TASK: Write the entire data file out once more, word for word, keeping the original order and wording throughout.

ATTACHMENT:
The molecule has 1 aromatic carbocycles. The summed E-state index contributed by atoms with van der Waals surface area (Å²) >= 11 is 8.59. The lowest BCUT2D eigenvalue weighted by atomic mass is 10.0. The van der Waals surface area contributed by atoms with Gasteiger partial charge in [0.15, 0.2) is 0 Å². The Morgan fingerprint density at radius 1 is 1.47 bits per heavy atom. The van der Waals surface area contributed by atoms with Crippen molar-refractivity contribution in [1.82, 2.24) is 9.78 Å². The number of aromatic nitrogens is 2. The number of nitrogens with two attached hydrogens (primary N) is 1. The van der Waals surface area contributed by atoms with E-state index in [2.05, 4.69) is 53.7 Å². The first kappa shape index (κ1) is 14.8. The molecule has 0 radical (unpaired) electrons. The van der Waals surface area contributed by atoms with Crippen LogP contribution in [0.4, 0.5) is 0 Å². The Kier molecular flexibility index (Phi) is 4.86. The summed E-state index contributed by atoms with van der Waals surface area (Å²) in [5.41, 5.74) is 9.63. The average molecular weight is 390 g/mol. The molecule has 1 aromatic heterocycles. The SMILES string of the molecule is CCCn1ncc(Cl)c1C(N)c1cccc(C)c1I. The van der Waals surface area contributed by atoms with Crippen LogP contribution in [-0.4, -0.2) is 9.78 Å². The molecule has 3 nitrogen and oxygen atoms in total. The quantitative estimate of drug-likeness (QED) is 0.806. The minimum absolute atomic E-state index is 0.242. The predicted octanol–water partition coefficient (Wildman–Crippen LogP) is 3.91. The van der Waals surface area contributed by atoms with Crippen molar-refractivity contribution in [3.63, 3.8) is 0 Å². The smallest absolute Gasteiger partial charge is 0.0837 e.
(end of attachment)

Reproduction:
The molecule has 1 aromatic carbocycles. The summed E-state index contributed by atoms with van der Waals surface area (Å²) >= 11 is 8.59. The lowest BCUT2D eigenvalue weighted by atomic mass is 10.0. The van der Waals surface area contributed by atoms with Gasteiger partial charge in [0.15, 0.2) is 0 Å². The Morgan fingerprint density at radius 1 is 1.47 bits per heavy atom. The van der Waals surface area contributed by atoms with Crippen molar-refractivity contribution in [1.82, 2.24) is 9.78 Å². The number of aromatic nitrogens is 2. The number of nitrogens with two attached hydrogens (primary N) is 1. The van der Waals surface area contributed by atoms with E-state index in [2.05, 4.69) is 53.7 Å². The first kappa shape index (κ1) is 14.8. The molecule has 0 radical (unpaired) electrons. The van der Waals surface area contributed by atoms with Crippen LogP contribution in [0.4, 0.5) is 0 Å². The Kier molecular flexibility index (Phi) is 4.86. The summed E-state index contributed by atoms with van der Waals surface area (Å²) in [5.41, 5.74) is 9.63. The average molecular weight is 390 g/mol. The molecule has 1 aromatic heterocycles. The SMILES string of the molecule is CCCn1ncc(Cl)c1C(N)c1cccc(C)c1I. The van der Waals surface area contributed by atoms with Crippen LogP contribution in [-0.4, -0.2) is 9.78 Å². The molecule has 3 nitrogen and oxygen atoms in total. The quantitative estimate of drug-likeness (QED) is 0.806. The minimum absolute atomic E-state index is 0.242. The predicted octanol–water partition coefficient (Wildman–Crippen LogP) is 3.91. The van der Waals surface area contributed by atoms with Crippen molar-refractivity contribution in [3.63, 3.8) is 0 Å². The smallest absolute Gasteiger partial charge is 0.0837 e.